Text Felix Petty
Sam Rock, photographer
Sam Rock has just got back from a job in Mexico. It seems this photographer is always on the move, but his well-stamped passport is the reward for being one of fashion’s most in demand young talents. Sam’s skill behind the lens is obvious to all, a natural eye for dramatic composition and a singular use of colour. His uniqueness stems from influences as diverse as Tracey Emin’s Why I Never Became A Dancer and Raymond Carver’s When Water Comes Together With Other Water. “I love it when a body of work doesn’t immediately interest me… but then one aspect, a title, a figure, a caption, brings everything together and suddenly it makes sense and the whole piece feels substantial and powerful.” There’s something a little nostalgic about Sam’s photography, but his subject matter is firmly rooted in the here and now – most recently for i-D he travelled across Britain to document the country on the eve of Brexit. His work has appeared everywhere from M Le Monde to 1 Granary, and he’s done commercial work for the clients as diverse as Adidas and Erdem. Not bad for someone who was only inspired to pursue photography fulltime after he “nearly took a job in a plastic bottle factory in Selby” and realised he needed to do something else with his life.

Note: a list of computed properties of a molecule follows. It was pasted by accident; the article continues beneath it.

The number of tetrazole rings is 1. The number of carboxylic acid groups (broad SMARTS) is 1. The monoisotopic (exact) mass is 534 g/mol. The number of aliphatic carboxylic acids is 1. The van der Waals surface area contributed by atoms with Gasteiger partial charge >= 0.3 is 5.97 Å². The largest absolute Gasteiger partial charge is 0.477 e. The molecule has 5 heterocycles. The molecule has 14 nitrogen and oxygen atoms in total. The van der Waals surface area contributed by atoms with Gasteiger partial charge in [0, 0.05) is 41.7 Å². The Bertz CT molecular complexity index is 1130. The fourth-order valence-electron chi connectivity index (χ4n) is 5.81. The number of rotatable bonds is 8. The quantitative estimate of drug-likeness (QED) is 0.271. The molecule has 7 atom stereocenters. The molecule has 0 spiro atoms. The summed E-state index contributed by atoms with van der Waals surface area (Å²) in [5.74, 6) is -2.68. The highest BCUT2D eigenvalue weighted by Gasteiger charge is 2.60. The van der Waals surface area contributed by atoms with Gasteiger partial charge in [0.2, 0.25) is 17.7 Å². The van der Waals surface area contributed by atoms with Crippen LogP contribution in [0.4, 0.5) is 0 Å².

Text Felix Petty
Rhea Dillon, photographer and filmmaker